R' Yehuda and R' Yosi deposited their purses with the innkeeper. R' Meir did not. Instead, he buried by the head of the grave of the innkeeper's father.

That night the innkeeper had a dream. He saw his father who told him, there is a purse buried at the head of my grave -- take it. In the morning, the innkeeper related his dream to the rabbis.

"Dreams you see on Friday night mean nothing," they told him. That Shabbos, R' Meir kept a close watch of the gravesite.

The next day, R' Yehuda and R' Yosi asked the innkeeper for their purses.

"You never deposited any purses with me," the innkeeper declared.


"Why didn't you pay attention to his name?" R' Meir later asked the other rabbis.

"Why didn't you tell us that he is a thief?" they asked R' Meir.

"I can tell you what I know to be true," said R' Meir, "but can I express suspicions such as these?"[45]


They drew the innkeeper into a tavern. While sitting with him, they noticed lentils in his moustache hairs. They then returned to the innkeeper's wife.

"Your husband said you should give us the purses," they told her, "and the sign that what we say is true, is that he ate lentils for breakfast."

They took their money and left. Later, when the innkeeper returned home and found out what his wife had done, he became so angry, he killed her.

(Yoma 83b)


The above story illustrates how disregarding the Torah rule of washing mayim achronim, cleaning one's fingers and mouth at the end of a meal, killed a woman. The following shows how not washing mayim rishonim, ritually pouring water on the hands before eating bread, fed a man pork.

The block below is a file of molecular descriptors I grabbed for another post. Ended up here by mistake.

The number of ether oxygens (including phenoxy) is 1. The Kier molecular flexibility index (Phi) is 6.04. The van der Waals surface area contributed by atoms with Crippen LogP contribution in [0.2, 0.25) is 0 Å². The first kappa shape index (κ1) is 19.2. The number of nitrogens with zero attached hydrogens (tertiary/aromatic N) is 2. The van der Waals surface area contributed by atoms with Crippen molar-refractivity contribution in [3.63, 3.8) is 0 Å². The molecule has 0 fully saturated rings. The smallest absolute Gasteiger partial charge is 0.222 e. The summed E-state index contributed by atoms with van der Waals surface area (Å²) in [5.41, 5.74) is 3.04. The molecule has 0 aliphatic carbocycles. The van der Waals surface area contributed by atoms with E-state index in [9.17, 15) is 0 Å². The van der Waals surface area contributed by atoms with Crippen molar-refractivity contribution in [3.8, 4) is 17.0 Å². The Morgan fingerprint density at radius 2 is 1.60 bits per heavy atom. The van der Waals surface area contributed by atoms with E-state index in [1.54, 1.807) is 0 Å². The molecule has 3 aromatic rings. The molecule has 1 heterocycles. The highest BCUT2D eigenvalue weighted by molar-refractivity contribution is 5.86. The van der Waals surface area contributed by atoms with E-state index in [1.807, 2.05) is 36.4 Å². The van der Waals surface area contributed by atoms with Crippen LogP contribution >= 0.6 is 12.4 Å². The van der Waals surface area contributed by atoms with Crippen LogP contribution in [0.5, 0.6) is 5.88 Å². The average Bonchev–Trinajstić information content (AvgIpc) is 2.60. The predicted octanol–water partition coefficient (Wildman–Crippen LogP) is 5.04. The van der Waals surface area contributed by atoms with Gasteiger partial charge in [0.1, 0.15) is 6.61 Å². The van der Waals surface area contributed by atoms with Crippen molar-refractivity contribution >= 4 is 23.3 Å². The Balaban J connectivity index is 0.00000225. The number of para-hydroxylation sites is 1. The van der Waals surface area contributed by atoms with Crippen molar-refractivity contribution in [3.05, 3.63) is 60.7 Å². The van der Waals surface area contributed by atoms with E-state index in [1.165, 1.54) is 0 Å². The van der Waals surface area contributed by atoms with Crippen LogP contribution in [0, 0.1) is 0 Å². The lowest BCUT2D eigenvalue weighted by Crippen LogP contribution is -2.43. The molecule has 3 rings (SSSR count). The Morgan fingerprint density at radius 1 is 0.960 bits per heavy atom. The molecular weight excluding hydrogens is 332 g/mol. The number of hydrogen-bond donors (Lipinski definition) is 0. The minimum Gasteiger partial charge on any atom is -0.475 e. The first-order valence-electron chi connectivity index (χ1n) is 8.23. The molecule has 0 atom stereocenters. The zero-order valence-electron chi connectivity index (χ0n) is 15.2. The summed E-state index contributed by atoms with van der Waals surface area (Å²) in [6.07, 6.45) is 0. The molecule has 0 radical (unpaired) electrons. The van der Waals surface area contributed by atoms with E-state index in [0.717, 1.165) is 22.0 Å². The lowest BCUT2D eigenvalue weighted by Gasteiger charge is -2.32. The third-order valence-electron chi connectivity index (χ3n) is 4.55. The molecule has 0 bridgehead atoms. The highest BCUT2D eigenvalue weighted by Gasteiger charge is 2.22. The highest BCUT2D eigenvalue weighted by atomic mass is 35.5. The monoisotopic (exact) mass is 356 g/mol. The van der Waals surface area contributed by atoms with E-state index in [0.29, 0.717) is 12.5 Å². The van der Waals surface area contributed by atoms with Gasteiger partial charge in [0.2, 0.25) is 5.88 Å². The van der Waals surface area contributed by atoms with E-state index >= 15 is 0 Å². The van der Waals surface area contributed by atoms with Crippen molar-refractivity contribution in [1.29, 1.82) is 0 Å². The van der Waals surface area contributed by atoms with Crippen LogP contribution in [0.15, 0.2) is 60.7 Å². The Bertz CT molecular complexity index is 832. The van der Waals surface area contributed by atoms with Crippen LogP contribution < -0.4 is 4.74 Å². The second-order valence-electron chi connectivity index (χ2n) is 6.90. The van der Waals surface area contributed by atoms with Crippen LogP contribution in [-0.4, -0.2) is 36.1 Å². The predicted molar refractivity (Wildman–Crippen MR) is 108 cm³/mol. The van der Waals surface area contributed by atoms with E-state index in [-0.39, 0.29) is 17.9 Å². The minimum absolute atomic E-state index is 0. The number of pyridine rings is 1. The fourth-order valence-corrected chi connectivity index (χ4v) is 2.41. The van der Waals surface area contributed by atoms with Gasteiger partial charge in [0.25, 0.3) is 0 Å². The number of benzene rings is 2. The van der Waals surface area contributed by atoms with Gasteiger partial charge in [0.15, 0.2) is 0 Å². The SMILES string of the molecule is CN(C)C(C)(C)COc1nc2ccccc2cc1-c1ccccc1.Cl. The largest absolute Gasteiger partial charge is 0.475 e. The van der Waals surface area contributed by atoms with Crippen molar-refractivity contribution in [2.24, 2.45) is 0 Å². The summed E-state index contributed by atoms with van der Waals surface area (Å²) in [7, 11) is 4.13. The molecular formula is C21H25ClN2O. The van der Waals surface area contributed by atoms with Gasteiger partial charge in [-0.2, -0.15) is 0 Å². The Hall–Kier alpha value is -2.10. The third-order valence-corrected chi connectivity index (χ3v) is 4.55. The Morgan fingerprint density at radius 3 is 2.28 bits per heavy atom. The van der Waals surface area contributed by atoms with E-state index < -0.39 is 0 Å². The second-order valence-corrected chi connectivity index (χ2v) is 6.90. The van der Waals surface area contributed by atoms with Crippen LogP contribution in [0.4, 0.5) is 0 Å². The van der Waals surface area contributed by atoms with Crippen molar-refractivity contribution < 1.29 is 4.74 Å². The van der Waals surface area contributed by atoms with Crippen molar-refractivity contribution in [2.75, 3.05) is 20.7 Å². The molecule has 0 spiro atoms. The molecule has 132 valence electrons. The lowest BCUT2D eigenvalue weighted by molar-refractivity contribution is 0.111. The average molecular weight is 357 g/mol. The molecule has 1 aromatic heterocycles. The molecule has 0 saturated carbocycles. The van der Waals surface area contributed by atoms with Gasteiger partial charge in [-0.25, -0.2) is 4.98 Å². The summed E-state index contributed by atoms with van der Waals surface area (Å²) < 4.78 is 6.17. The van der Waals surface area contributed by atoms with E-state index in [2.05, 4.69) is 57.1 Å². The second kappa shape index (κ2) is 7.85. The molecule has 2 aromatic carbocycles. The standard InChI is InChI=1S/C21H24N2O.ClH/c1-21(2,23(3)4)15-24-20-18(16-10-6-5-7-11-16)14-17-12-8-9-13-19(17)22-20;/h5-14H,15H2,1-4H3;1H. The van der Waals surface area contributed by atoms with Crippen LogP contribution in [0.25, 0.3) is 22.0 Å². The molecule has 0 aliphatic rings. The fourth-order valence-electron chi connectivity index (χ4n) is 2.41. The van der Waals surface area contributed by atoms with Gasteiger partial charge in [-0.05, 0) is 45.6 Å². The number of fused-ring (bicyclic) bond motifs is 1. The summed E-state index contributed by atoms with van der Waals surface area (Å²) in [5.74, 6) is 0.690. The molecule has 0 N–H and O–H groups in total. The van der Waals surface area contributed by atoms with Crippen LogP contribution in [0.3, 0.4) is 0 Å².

A restaurant owner would feed kosher food to his Jewish customers, and pork to his non-Jewish customers. Once, a Jew entered the restaurant, and sat down to eat, without washing first. The owner therefore, assumed that he was a non-Jew, and served him pork.[46]

(Rashi, Yoma 83b)


R' Yochanan had toothache. He went to a non-Jewish woman who treated him on Thursday and Erev Shabbos.

"What should I do on Shabbos?" he asked her.

"You don't need to do anything," she answered him.

"And what if I do need something?" he asked her.

"Swear you will not reveal my secret," she said to him, "and I will tell you what to do."

"I swear to the G-d of Yisrael I will not reveal this," he said.

That Shabbos, he told the formula to the entire congregation.


"But surely he was breaking his oath?" the students asked.

"He swore only "to the G-d of Yisrael" he would not reveal this," their teacher answered, "but he never swore that he would not reveal this to the people of Yisrael."

"Doesn't such conduct profane Hashem's name?" they asked.